Allostatic load refers to the accumulating adverse effects of stress, in conjunction with pre-existing risks, on biological stress regulatory systems.

Allostatic load refers to the cumulative wear and tear on the body as a result of chronic stress. It is a concept in the field of psychobiology that explains how the body responds to chronic stress over time.

When a person experiences stress, their body goes through a series of physiological changes that help them respond to the stressor. These changes include the release of hormones like cortisol and adrenaline, an increase in heart rate and blood pressure, and changes in the immune system. These changes are meant to be temporary and help the body cope with the stressor. However, when stress becomes chronic, these physiological changes can accumulate and cause damage to the body over time.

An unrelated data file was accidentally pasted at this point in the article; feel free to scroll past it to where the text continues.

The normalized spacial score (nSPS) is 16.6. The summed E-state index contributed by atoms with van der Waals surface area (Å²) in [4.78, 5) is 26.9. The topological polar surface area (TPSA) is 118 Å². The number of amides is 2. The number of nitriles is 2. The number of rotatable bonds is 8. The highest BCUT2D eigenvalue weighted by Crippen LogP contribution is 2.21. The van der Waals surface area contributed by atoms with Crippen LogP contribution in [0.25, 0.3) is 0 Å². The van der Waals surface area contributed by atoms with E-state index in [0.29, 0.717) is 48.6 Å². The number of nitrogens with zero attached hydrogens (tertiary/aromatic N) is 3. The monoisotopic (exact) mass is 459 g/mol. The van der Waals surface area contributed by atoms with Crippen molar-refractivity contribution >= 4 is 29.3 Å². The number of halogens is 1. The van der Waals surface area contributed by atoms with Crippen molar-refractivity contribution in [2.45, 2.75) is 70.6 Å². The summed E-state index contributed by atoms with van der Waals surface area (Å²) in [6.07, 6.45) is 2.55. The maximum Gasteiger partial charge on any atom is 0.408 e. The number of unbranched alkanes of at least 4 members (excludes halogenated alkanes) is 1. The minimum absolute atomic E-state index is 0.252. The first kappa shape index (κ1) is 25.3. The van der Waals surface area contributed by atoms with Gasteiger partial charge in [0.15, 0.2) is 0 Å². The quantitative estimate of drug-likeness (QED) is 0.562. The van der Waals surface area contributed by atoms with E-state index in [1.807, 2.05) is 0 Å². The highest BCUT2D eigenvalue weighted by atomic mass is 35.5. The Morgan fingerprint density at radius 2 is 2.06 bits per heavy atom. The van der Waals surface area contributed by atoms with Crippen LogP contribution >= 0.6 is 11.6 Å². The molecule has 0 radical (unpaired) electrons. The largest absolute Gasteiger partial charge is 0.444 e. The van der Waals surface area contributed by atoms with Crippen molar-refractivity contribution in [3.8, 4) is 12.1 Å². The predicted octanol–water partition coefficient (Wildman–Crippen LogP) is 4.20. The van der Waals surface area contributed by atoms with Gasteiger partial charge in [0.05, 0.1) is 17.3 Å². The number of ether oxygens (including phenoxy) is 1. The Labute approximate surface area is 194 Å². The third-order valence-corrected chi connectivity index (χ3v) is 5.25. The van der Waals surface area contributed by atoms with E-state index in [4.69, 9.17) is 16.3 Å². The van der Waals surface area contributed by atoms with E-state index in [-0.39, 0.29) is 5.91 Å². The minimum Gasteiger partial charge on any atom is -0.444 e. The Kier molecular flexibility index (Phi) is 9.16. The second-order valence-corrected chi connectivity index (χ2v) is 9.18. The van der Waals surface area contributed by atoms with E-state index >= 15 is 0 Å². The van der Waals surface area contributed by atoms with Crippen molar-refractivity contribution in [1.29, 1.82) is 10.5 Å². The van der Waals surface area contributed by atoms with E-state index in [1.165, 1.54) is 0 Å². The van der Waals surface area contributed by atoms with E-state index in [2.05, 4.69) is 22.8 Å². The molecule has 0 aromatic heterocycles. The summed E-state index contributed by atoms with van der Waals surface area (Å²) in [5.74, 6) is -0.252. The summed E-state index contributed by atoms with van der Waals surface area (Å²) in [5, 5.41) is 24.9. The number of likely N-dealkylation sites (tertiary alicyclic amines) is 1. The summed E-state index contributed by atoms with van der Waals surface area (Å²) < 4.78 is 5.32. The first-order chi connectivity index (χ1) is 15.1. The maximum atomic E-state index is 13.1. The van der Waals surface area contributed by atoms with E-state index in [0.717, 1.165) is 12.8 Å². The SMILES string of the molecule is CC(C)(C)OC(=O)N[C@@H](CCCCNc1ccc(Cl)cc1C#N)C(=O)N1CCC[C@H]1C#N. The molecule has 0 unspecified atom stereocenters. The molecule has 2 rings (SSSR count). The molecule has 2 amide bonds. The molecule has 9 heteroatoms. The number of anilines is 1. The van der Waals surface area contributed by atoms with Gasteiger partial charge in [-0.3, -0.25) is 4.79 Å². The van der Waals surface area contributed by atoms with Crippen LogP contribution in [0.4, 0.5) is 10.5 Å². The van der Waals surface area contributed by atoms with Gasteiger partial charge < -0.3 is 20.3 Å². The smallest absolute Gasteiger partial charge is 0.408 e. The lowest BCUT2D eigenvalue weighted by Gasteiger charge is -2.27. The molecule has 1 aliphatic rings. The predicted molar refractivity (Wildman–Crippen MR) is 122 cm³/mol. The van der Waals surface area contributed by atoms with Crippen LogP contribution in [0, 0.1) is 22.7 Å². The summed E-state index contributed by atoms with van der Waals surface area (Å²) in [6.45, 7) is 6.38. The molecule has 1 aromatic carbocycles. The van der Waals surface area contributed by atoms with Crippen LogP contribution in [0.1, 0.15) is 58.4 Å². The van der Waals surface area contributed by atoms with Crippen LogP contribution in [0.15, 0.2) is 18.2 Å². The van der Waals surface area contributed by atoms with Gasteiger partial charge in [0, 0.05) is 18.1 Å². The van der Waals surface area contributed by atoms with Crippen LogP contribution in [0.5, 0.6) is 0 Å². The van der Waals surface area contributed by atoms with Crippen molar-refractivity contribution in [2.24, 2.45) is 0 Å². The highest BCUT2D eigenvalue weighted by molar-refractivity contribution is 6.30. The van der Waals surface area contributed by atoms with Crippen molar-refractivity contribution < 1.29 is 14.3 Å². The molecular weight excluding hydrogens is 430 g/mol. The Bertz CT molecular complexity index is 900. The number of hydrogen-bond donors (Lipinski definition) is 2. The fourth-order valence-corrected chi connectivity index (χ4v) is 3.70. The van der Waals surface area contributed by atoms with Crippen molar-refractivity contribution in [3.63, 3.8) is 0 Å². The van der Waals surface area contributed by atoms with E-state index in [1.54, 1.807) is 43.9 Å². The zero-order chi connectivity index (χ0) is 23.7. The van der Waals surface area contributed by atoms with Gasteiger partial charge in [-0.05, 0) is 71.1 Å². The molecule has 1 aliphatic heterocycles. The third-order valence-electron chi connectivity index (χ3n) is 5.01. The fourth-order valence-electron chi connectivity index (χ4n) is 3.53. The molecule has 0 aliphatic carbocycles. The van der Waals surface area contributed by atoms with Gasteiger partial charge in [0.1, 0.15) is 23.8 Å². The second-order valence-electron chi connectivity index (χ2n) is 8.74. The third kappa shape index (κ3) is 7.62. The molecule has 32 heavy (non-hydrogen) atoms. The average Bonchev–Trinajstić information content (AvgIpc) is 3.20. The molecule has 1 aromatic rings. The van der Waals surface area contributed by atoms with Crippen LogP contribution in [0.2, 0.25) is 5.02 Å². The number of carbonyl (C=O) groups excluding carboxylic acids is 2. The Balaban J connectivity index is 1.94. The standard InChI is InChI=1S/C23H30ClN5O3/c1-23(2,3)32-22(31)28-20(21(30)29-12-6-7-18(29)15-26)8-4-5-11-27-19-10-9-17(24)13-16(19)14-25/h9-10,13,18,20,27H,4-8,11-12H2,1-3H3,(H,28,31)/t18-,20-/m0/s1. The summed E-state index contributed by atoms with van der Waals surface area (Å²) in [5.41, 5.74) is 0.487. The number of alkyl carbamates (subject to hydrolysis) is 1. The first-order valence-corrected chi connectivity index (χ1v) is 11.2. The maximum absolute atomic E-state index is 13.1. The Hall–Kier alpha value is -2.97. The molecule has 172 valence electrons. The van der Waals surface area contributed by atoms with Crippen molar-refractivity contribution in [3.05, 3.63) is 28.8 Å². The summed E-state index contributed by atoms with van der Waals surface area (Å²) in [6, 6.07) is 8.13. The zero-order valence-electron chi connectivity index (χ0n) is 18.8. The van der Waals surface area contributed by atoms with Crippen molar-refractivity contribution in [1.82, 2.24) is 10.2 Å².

Examples of factors that can contribute to allostatic load include ongoing financial difficulties, long-term unemployment, exposure to violence or trauma, social isolation, and chronic medical conditions such as diabetes, heart disease, or depression. These stressors can result in changes in the body's stress response systems, which can lead to chronic inflammation, oxidative stress, and changes in hormonal regulation.

Symptoms of high allostatic load may include fatigue, anxiety, depression, impaired cognitive function, and chronic pain. Treatment for high allostatic load may involve stress management techniques, such as mindfulness meditation or cognitive-behavioral therapy, as well as lifestyle changes such as regular exercise, healthy eating habits, and good sleep hygiene.